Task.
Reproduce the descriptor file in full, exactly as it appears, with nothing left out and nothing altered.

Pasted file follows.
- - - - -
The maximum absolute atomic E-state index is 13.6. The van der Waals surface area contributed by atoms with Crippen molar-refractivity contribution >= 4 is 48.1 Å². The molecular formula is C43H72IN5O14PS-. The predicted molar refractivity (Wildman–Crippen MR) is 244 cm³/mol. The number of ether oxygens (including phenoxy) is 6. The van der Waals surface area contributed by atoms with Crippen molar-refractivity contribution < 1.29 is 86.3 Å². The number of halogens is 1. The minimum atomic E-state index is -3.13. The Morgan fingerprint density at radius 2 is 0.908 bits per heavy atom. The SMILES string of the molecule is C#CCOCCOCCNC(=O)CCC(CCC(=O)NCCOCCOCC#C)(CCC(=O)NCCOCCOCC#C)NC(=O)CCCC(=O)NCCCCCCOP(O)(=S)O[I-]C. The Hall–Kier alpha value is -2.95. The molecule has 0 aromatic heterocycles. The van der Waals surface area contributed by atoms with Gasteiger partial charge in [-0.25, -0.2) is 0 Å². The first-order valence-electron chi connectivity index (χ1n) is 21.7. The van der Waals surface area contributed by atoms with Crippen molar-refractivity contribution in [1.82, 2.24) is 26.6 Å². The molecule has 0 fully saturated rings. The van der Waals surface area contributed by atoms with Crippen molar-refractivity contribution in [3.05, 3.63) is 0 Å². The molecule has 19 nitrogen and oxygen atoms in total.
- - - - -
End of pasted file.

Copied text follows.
The maximum absolute atomic E-state index is 13.6. The van der Waals surface area contributed by atoms with Crippen molar-refractivity contribution >= 4 is 48.1 Å². The molecular formula is C43H72IN5O14PS-. The predicted molar refractivity (Wildman–Crippen MR) is 244 cm³/mol. The number of ether oxygens (including phenoxy) is 6. The van der Waals surface area contributed by atoms with Crippen molar-refractivity contribution < 1.29 is 86.3 Å². The number of halogens is 1. The minimum atomic E-state index is -3.13. The Morgan fingerprint density at radius 2 is 0.908 bits per heavy atom. The SMILES string of the molecule is C#CCOCCOCCNC(=O)CCC(CCC(=O)NCCOCCOCC#C)(CCC(=O)NCCOCCOCC#C)NC(=O)CCCC(=O)NCCCCCCOP(O)(=S)O[I-]C. The Hall–Kier alpha value is -2.95. The molecule has 0 aromatic heterocycles. The van der Waals surface area contributed by atoms with Gasteiger partial charge in [-0.25, -0.2) is 0 Å². The first-order valence-electron chi connectivity index (χ1n) is 21.7. The van der Waals surface area contributed by atoms with Crippen molar-refractivity contribution in [1.82, 2.24) is 26.6 Å². The molecule has 0 fully saturated rings. The van der Waals surface area contributed by atoms with Crippen molar-refractivity contribution in [3.05, 3.63) is 0 Å². The molecule has 19 nitrogen and oxygen atoms in total.